New Skype spam leads to Trojan download

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Today, we’ve been alerted about an ongoing spam campaign against Skype users. The majority of those affected are in India, Japan, and the Philippines. Below is what the message looks like:


The spam message contains Japanese katakana characters and a bitly link with the following format:{7 randomly generated characters}?profile_image={Skype contact name}

I could be wrong (and please feel free to correct me), but if my very rusty Japanese serves me right, the text is read as “tsuyo“, which could either mean “strong” or “too much”. Considering the image of the file downloaded from the link, however, I’m personally inclined to believe that the message sender meant the latter. More about that in a few.

Once Skype message recipients click the link, they are directed to a compromised domain to download a file pretending to be an image, as you can see below:


Below is the icon of the screensaver (SCR) file, which we have enlarged:


Malwarebytes Anti-Malware detects the malicious SCR file as Trojan.Injector.

Once executed, it phones back to servers located in China, Vietnam, and the United States, most of which already have a history of harboring malicious files. It also reads data from several configuration files and information about the machine its installed in, such as the computer name and its GUID, a unique identifier. Another noteworthy behaviour of this particular file, as noted here, is that it connects to an IRC server, possibly to join a botnet.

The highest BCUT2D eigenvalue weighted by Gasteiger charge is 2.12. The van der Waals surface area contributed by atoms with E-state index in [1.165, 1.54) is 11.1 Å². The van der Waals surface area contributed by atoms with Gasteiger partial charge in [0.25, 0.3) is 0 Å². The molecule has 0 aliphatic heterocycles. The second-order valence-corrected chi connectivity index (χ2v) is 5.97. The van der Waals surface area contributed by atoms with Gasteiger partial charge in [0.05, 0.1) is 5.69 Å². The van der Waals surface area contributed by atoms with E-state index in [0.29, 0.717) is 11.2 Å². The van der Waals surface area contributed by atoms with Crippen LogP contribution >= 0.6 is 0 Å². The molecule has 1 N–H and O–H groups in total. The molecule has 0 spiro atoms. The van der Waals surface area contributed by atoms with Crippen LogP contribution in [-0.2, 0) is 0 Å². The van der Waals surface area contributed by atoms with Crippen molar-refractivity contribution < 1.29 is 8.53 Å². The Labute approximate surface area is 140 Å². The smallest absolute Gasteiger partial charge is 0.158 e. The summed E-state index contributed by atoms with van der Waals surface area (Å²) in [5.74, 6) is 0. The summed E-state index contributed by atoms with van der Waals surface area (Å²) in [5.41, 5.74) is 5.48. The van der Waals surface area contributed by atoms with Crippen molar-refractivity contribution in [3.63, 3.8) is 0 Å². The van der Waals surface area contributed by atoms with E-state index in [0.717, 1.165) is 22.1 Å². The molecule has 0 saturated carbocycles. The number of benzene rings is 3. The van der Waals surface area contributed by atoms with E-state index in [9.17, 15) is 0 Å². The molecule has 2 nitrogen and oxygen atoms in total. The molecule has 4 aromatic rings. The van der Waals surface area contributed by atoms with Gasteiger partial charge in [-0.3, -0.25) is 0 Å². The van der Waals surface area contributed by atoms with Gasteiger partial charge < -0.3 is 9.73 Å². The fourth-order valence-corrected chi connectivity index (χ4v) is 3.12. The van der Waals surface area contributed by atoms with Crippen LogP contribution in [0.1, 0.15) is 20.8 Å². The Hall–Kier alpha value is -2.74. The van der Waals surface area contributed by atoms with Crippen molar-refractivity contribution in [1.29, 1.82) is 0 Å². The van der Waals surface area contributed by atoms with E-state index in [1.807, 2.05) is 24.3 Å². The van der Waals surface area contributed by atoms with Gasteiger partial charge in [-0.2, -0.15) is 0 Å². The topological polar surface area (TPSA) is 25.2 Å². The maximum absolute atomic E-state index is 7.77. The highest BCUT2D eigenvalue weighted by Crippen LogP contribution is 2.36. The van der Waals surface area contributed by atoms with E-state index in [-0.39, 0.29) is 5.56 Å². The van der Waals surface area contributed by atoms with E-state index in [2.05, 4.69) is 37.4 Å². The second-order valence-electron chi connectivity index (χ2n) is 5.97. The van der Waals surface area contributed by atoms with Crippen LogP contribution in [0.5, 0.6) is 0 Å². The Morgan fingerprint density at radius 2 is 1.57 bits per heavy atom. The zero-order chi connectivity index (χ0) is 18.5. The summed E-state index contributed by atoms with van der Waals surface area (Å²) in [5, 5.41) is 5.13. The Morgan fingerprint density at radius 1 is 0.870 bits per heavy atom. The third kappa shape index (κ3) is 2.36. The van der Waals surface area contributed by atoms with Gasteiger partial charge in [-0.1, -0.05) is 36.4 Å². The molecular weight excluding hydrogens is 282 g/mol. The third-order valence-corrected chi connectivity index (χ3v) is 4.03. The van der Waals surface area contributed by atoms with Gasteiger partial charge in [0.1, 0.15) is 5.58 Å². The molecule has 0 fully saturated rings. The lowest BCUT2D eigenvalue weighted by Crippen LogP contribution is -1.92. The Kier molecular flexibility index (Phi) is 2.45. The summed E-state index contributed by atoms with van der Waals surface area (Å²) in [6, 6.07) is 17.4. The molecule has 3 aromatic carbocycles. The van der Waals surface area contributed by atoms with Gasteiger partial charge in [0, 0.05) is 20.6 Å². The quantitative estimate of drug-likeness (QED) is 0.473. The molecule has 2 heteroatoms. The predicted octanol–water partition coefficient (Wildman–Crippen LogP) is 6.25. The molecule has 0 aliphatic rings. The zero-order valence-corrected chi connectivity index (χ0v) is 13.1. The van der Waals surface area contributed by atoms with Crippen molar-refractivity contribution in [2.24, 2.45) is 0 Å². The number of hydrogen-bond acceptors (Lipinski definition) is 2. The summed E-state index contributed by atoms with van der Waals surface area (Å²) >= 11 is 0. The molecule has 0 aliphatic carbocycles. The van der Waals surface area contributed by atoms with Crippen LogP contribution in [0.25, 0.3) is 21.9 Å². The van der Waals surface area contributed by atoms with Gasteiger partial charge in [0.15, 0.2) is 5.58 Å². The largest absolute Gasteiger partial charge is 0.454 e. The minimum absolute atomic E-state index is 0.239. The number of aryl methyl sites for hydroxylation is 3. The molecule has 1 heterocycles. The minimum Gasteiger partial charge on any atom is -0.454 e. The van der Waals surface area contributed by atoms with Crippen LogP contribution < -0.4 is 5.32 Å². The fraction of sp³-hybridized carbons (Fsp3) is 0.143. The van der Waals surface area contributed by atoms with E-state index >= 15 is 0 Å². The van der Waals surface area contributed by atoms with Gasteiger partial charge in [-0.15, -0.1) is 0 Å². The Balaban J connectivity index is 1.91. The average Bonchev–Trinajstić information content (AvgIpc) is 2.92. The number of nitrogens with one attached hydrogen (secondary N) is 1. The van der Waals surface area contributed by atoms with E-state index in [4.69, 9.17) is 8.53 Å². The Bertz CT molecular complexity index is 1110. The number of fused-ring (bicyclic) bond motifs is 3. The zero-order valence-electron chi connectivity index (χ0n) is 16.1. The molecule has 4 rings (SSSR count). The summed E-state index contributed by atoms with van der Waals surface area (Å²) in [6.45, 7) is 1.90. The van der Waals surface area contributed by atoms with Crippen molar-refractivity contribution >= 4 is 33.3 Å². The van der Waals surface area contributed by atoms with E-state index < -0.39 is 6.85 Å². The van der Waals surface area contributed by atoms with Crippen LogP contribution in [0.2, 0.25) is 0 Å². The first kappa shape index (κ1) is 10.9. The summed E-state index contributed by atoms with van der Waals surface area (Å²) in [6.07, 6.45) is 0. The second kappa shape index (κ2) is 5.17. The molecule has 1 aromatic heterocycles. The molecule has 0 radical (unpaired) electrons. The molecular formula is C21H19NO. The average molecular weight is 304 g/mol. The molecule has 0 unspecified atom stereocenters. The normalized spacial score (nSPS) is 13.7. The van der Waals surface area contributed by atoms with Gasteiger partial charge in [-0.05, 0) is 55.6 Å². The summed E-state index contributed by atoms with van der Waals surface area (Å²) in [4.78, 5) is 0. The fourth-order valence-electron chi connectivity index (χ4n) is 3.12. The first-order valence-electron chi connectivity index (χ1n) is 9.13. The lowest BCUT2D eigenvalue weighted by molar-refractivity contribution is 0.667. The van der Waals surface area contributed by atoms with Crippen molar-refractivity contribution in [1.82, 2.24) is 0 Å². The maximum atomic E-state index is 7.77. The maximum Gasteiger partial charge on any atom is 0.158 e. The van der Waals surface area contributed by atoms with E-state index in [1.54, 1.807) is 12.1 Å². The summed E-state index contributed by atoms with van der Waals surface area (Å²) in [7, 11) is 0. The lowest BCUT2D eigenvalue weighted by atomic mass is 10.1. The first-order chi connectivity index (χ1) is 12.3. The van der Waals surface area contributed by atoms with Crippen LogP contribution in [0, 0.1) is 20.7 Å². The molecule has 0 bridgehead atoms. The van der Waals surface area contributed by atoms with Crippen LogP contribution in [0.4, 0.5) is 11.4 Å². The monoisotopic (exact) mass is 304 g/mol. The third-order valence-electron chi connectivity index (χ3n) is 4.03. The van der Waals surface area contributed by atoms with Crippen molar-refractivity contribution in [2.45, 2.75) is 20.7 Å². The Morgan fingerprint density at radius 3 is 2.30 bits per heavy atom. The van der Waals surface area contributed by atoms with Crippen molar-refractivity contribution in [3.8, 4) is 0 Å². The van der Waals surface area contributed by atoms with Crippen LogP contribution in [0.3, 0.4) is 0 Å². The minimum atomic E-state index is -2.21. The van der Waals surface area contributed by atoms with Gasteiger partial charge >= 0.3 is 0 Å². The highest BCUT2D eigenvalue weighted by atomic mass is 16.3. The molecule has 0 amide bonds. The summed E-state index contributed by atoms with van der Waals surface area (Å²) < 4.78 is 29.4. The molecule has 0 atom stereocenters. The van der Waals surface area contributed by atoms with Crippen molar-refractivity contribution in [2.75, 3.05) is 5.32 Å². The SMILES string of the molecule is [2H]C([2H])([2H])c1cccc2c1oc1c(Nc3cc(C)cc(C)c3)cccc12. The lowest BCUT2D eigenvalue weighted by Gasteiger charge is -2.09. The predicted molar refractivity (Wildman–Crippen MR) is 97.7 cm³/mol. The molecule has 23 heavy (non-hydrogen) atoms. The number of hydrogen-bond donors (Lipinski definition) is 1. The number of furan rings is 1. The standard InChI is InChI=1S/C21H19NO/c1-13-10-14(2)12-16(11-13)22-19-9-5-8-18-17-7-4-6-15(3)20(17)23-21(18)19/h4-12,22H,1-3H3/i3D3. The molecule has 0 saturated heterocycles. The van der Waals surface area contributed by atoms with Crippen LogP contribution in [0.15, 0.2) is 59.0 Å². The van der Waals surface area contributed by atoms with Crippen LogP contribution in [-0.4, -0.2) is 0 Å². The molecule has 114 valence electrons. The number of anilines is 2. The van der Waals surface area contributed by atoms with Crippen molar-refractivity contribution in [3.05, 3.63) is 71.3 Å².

We also looked into the compromised domain and found that it doesn’t use a Web application firewall, making it easier for malicious actors to infiltrate and use the site for their nefarious deeds. As of this writing, we cannot reach the owners of the site to inform them of the compromise.

For those who are new to Skype spam, note that this modus operandi has been reused countless times, and it often yields successful results for the criminals. The texts and links have changed as time went on, but what will remain the same is it will continue to take advantage of people’s curiosity and trust that is already established between and among individuals in a network, regardless of size. When in doubt, never click links and confirm with the person who pinged you first if they have indeed sent you such a message. As we always say, it’s better safe than sorry.